Laks is an appointed Mayor of London Equality, Diversity and Inclusion Adviser to City Hall and advocates through an intersectional lens of race, ethnicity, faith, LGBTQ+, and working class lived experiences. 

Laks is listed in the UK’s Top 30 BAME Leaders of 2020 by University of Oxford, House of Commons, and OBV.  Laks is a Pride 365 Certified Champion, and a 2020 Finalist for the National Diversity Awards, British Diversity Awards and European Diversity Awards.

Numan Azmi is a social entrepreneur. He is the Managing Director of a multi award winning textile heritage based social enterprise and Founder, Non-Executive Director and Chair of other

social enterprises, supporting the ethnic minority communities to maximise their potential in a range of different areas.

Numan has served as a Board Member of a number of local, regional and national public, private, community, voluntary and statutory sector organisations and Govt department Advisory Board. Currently, he is a Member of Manchester Museum’s South Asia Gallery Community

Collective and GM BME Network Leadership Forum.

Numan is the Founding Director of Manchester South Asia Centre, an independent organisation dedicated to promoting the history, heritage and culture of South Asia. He is passionate about languages, especially the diverse languages spoken within the UK South Asian diaspora and has helped to set up South Asian Language Centre UK, where he is a Non-Executive Director. Numan has keen interest in the South Asian sufi music genre and is an accomplished South Asian sufi music singer. He was a Founding Member and later Director of the largest and most well known Bangladeshi sufi music group called Saimum.

Manpreet is a communications specialist. She has extensive experience working as Head of International Communications at Department of Health and Social Care, Director of Communications at The Bartlett, University College London, and running her own consultancy working with art and design, built environment, charity and government clients.


As part of her roles she has always overseen strategy development and delivery of operational projects such as institute and scholarship launches and brings a unique communications viewpoint to these projects.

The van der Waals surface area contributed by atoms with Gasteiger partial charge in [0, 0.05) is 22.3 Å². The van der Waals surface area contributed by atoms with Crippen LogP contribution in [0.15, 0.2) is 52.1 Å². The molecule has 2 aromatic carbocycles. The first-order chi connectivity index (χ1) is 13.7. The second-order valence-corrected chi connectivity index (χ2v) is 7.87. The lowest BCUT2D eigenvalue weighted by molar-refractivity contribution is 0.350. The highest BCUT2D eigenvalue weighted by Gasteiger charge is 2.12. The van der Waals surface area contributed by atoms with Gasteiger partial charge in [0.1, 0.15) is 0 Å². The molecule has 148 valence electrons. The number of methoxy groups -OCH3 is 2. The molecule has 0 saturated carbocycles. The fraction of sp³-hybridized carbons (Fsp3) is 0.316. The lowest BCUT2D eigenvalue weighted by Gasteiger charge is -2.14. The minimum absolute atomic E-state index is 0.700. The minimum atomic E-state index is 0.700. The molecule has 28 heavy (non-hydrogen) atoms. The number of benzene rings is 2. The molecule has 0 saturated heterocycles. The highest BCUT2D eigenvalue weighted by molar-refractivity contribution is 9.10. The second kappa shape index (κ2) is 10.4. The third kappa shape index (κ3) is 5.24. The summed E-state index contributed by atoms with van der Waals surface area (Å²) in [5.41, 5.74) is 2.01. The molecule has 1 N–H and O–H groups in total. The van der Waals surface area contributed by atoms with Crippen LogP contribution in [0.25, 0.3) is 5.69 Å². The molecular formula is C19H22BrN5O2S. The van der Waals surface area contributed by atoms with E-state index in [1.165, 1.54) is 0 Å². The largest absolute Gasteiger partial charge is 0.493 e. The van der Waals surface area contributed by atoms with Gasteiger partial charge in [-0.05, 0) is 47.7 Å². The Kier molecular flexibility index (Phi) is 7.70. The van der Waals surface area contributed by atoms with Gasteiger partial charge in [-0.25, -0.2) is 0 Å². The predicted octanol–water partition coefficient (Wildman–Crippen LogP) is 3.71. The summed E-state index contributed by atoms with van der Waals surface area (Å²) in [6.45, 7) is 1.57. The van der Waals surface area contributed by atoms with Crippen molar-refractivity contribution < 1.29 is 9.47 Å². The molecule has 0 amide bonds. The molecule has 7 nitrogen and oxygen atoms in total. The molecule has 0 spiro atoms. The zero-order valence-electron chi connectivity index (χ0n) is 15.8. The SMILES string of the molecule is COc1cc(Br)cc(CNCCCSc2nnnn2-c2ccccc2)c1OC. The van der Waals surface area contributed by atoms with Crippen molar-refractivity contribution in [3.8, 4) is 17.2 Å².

Nazia is a human rights and policy specialist and has extensive experience of working in non-profit, international and philanthropic organisations. Within her roles, she has developed advocacy programmes relating to the protection and promotion of social inclusion and minorities.


She is currently working at Open Society Foundations as an advocate and grant-maker. She was a program director leading its work on integration of marginalised, minority and migrant communities in western Europe and works as a regional manager in the Asia Pacific Regional Office.


Prior to joining the Foundation, Nazia worked in various post-conflict countries. She was deployed as a human rights officer with the United Nations in Afghanistan, the Organisation for Security and Cooperation (OSCE) in Kosovo and Croatia and with the European Union Monitoring Mission in Macedonia. She has also been the strategic lead, analysing political, social, economic and legal developments impacting human rights protection in Afghanistan as a researcher at the International Secretariat of Amnesty International.

Tiya Dahyabhai is a curator, material researcher and community workshop facilitator. With a drive to connect with multigenerational audiences through storied collections, Tiya’s research is concerned with the role of material and visual cultures of the British South Asian home.


From British Asian youth movements to the diaspora’s wider representation in popular culture. Running alongside her curatorial design practice, Tiya leads interdisciplinary textile workshops in galleries, community centres and studios across London. Demonstrating the accessibility of traditional and contemporary textile processes.